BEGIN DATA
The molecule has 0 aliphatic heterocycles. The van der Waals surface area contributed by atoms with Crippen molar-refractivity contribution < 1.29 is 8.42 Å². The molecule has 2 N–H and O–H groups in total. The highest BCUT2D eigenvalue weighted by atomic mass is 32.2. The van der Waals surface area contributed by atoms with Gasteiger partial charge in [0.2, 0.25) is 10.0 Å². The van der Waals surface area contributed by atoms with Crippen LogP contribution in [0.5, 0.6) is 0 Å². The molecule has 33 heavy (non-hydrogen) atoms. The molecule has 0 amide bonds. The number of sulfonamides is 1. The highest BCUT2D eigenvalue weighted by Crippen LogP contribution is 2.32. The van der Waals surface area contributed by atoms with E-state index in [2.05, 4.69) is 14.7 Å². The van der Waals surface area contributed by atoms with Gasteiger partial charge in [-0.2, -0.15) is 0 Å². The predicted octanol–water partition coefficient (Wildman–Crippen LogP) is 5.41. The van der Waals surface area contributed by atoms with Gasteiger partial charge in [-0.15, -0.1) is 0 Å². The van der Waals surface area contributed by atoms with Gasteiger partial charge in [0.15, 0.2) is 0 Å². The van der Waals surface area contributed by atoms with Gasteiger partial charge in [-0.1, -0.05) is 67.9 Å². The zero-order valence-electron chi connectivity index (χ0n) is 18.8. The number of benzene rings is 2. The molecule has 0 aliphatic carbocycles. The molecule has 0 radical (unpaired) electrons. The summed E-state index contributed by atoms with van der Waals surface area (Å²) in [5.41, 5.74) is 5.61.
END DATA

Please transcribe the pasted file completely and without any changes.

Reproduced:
The molecule has 0 aliphatic heterocycles. The van der Waals surface area contributed by atoms with Crippen molar-refractivity contribution < 1.29 is 8.42 Å². The molecule has 2 N–H and O–H groups in total. The highest BCUT2D eigenvalue weighted by atomic mass is 32.2. The van der Waals surface area contributed by atoms with Gasteiger partial charge in [0.2, 0.25) is 10.0 Å². The van der Waals surface area contributed by atoms with Crippen LogP contribution in [0.5, 0.6) is 0 Å². The molecule has 33 heavy (non-hydrogen) atoms. The molecule has 0 amide bonds. The number of sulfonamides is 1. The highest BCUT2D eigenvalue weighted by Crippen LogP contribution is 2.32. The van der Waals surface area contributed by atoms with E-state index in [2.05, 4.69) is 14.7 Å². The van der Waals surface area contributed by atoms with Gasteiger partial charge in [-0.2, -0.15) is 0 Å². The predicted octanol–water partition coefficient (Wildman–Crippen LogP) is 5.41. The van der Waals surface area contributed by atoms with Gasteiger partial charge in [-0.15, -0.1) is 0 Å². The van der Waals surface area contributed by atoms with Gasteiger partial charge in [0.15, 0.2) is 0 Å². The van der Waals surface area contributed by atoms with Gasteiger partial charge in [-0.1, -0.05) is 67.9 Å². The zero-order valence-electron chi connectivity index (χ0n) is 18.8. The number of benzene rings is 2. The molecule has 0 aliphatic carbocycles. The molecule has 0 radical (unpaired) electrons. The summed E-state index contributed by atoms with van der Waals surface area (Å²) in [5.41, 5.74) is 5.61.